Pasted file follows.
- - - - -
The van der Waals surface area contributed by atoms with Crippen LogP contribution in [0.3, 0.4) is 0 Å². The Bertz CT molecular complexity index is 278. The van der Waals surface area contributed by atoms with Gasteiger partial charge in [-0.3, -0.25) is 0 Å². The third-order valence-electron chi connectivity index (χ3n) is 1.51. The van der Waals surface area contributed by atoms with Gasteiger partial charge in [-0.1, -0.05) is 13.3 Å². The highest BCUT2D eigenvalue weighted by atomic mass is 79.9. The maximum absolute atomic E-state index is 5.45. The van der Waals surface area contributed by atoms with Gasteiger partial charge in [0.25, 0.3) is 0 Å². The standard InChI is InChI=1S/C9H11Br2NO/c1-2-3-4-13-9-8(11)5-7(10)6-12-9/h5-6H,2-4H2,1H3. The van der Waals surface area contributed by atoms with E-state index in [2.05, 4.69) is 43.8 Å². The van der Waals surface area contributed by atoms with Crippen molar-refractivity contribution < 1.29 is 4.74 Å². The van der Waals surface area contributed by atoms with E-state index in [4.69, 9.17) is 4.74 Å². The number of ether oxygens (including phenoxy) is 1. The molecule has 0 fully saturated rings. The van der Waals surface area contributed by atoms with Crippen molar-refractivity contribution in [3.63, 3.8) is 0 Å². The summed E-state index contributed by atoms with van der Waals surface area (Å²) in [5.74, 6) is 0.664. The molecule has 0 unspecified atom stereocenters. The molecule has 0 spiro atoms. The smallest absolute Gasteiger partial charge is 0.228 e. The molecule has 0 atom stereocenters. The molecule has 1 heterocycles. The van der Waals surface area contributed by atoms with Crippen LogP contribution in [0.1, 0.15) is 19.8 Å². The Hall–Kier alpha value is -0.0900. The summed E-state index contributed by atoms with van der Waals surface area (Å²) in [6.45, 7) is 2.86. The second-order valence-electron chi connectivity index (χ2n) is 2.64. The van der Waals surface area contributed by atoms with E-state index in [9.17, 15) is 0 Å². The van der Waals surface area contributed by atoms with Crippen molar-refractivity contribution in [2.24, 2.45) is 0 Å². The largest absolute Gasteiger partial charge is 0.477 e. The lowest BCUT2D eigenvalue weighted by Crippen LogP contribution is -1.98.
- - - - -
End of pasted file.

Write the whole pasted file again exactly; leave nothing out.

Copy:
The van der Waals surface area contributed by atoms with Crippen LogP contribution in [0.3, 0.4) is 0 Å². The Bertz CT molecular complexity index is 278. The van der Waals surface area contributed by atoms with Gasteiger partial charge in [-0.3, -0.25) is 0 Å². The third-order valence-electron chi connectivity index (χ3n) is 1.51. The van der Waals surface area contributed by atoms with Gasteiger partial charge in [-0.1, -0.05) is 13.3 Å². The highest BCUT2D eigenvalue weighted by atomic mass is 79.9. The maximum absolute atomic E-state index is 5.45. The van der Waals surface area contributed by atoms with Gasteiger partial charge in [0.25, 0.3) is 0 Å². The standard InChI is InChI=1S/C9H11Br2NO/c1-2-3-4-13-9-8(11)5-7(10)6-12-9/h5-6H,2-4H2,1H3. The van der Waals surface area contributed by atoms with E-state index in [2.05, 4.69) is 43.8 Å². The van der Waals surface area contributed by atoms with Crippen molar-refractivity contribution < 1.29 is 4.74 Å². The van der Waals surface area contributed by atoms with E-state index in [4.69, 9.17) is 4.74 Å². The number of ether oxygens (including phenoxy) is 1. The molecule has 0 fully saturated rings. The van der Waals surface area contributed by atoms with Crippen molar-refractivity contribution in [3.63, 3.8) is 0 Å². The summed E-state index contributed by atoms with van der Waals surface area (Å²) in [5.74, 6) is 0.664. The molecule has 0 unspecified atom stereocenters. The molecule has 0 spiro atoms. The smallest absolute Gasteiger partial charge is 0.228 e. The molecule has 0 atom stereocenters. The molecule has 1 heterocycles. The van der Waals surface area contributed by atoms with Crippen LogP contribution in [0.1, 0.15) is 19.8 Å². The Hall–Kier alpha value is -0.0900. The summed E-state index contributed by atoms with van der Waals surface area (Å²) in [6.45, 7) is 2.86. The second-order valence-electron chi connectivity index (χ2n) is 2.64. The van der Waals surface area contributed by atoms with E-state index in [9.17, 15) is 0 Å². The van der Waals surface area contributed by atoms with Crippen molar-refractivity contribution in [2.24, 2.45) is 0 Å². The largest absolute Gasteiger partial charge is 0.477 e. The lowest BCUT2D eigenvalue weighted by Crippen LogP contribution is -1.98.